Housebuilder in plans to sell one-third of company. Net reservations fall below zero. Persimmon, Bovis and Redrow reveal scale of redundancies
Taylor Wimpey is hatching plans to sell a third of the company to a private equity investor after its failure to secure a £500m rescue package last week.
According to a source close to the talks between the housebuilder and its banks, the private equity option would avert the need to raise £500m through a share placement.
The news came in the same week as it emerged that:
• Home Builders Federation weekly sales figures showed that net housing reservations fell below zero. It is believed to be the first time in the history of HBF data that a negative figure has been returned for new home buyers.
• Major UK housebuilders revealed they had made 6,000 redundancies since January.
According to a source close to the talks between the £4.7bn-turnover Taylor Wimpey and its banks, it is likely that a US private equity investor will take a 30% stake in the company. The group’s US housing turnover is £1.2bn.
The source said: “A private equity investor will want a meaningful share of the business. A figure of 30% gives it an excellent blocking role if future bids appear. It will have seats on the board, and the shares can be offloaded when conditions improve.”
The source added that any deal was “months rather than weeks away” because investors would want to see what happens in the wider market. “There are still several names in the frame who are running the figures through a spreadsheet.”
Texas Pacific is cash rich and have shown they can write a big cheque in a hurry
Source close to talks
Taylor Wimpey is in danger of breaching its banking covenants when its landbank is written down at the beginning of 2009. It is understood that the relaxation of covenants is dependent on the raising of fresh equity.
Names recently linked to the company include US private investment firm Texas Pacific, and the source did not rule out a swoop. “It is cash rich and has shown it can be nimble and write a big cheque in a hurry.”
Meanwhile, the confidential weekly HBF statistics, which collate sales data from housebuilders across the UK, show that there were more cancellations than reservations over the latest seven-day period.
The number of net reservations per site per week was –0.01, having fallen from 0.16 and 0.19 in the previous two weeks.
The HBF declined to comment on the statistics.
The week also saw gloomy trading updates from four large housebuilders and the total number of job losses in the sector swell to 6,000 this year.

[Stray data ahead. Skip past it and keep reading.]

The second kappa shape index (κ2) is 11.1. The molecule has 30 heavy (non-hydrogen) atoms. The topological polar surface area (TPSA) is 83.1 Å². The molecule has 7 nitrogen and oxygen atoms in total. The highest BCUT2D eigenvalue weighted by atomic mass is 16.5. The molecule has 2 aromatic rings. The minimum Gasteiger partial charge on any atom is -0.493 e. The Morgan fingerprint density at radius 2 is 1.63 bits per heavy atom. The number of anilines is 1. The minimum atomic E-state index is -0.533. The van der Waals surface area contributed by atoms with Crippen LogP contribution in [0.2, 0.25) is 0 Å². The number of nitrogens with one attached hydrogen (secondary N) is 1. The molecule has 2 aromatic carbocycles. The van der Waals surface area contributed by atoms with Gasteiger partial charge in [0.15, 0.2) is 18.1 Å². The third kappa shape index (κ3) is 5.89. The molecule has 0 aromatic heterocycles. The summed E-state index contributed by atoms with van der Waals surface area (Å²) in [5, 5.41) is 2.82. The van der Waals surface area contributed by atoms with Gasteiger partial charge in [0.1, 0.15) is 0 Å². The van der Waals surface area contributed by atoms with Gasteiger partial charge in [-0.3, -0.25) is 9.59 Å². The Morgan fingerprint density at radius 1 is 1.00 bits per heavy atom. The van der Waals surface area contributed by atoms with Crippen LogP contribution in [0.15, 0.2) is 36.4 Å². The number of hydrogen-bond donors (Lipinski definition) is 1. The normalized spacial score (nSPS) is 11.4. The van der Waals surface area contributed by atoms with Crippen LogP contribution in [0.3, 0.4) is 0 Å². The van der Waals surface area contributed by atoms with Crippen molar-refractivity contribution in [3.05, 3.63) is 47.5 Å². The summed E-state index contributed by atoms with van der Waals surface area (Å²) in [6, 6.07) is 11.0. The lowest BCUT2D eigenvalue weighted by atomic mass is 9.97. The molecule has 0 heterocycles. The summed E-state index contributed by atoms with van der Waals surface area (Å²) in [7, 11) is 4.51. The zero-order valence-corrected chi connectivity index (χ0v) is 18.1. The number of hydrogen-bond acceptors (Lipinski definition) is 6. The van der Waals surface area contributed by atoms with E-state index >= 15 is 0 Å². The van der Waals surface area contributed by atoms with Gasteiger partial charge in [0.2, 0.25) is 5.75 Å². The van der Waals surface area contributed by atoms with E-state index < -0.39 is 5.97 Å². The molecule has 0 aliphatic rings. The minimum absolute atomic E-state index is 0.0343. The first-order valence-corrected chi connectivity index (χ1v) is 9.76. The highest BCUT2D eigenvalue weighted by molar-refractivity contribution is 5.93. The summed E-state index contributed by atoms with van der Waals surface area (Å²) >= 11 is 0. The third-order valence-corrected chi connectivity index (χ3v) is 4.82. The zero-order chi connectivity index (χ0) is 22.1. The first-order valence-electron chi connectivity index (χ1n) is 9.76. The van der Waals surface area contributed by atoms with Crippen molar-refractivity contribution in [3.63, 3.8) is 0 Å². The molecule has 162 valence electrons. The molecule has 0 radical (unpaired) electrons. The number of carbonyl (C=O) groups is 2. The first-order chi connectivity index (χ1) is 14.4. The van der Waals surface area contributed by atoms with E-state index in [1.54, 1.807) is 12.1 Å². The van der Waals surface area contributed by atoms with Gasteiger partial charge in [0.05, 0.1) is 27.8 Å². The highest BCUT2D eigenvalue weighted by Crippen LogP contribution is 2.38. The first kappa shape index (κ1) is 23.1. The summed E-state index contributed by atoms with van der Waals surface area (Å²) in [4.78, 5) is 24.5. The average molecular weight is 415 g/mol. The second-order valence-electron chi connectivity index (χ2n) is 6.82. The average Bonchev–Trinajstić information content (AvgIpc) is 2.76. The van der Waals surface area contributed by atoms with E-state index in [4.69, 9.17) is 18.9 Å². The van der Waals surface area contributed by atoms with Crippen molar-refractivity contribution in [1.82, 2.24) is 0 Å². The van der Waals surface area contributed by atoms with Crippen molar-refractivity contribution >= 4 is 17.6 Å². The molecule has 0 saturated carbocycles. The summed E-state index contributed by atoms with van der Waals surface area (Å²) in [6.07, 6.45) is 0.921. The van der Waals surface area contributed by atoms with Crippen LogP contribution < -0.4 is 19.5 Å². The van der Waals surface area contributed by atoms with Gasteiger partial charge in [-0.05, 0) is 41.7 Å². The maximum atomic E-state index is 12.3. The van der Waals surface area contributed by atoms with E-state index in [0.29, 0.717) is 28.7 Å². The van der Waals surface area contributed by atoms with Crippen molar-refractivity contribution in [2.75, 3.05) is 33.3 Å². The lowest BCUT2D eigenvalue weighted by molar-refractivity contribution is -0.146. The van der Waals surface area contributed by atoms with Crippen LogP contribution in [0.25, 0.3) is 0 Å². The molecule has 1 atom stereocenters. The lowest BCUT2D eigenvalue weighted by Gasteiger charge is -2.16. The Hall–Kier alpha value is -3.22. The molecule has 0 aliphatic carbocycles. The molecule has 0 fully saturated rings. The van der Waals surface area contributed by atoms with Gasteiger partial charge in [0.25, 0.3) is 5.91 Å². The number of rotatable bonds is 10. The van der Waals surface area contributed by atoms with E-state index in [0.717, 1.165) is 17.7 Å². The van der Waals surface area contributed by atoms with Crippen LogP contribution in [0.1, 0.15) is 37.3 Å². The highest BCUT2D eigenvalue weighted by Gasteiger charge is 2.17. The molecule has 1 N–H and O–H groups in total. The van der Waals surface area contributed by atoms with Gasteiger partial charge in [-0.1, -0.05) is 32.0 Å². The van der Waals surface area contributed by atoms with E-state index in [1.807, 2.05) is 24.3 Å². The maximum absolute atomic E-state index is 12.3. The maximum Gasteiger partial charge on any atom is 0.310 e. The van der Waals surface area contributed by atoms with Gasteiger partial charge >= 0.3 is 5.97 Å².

• Persimmon announced it would make 2,000 redundancies following a fall of 31% in reservations to 5,501 in the first six months of the year.
The housebuilder said forward sales had fallen 30% to £650m for the six months to 30 June.
I’m just hanging on in there just now. Nobody’s found me to fire me yet.
Senior source, Taylor Wimpey
• Bovis is cutting 400 jobs from its 930 staff after it revealed a 35% fall in sales to 1,482 homes in the six months to 30 June. Bovis said the cuts and reorganisation would cost £2m but reduce costs by 20%.
• Redrow is consulting its 1,372 workers about 550 redundancies.
Reservations at the company fell 55% in the six months to 30 June 2008, while cancellations increased to 30% compared with 18% for the same period a year earlier. Sales for the full financial year fell 18% to 3,925.
Amid the mass redundancies, it has emerged that some recruiters have taken advantage of the glut of candidates on the market. According to a senior source at a large housebuilder and a recruitment consultant, separate recruiters have charged upwards of £2,000 to register with their agency.
Meanwhile, one office worker at a Kier Residential office in Lincoln said redundancies may be higher than officially claimed. She said: “Pretty much everybody across the five companies in Kier is going – hundreds of people. We’re all going or being sent on gardening leave.”
Kier has publicly said it is making 300 redundancies.
A senior source at Taylor Wimpey said: “I’m just hanging on in there just now. Nobody’s found me to fire me yet, but all we’ve got right now really is gallows humour. If I could shift a house for £20 just now I would be tempted – you could just about buy the whole company for that anyway.”
• Northern flats developer City Lofts has been taken into administration, becoming the most high-profile developer to fall victim to the credit crunch.
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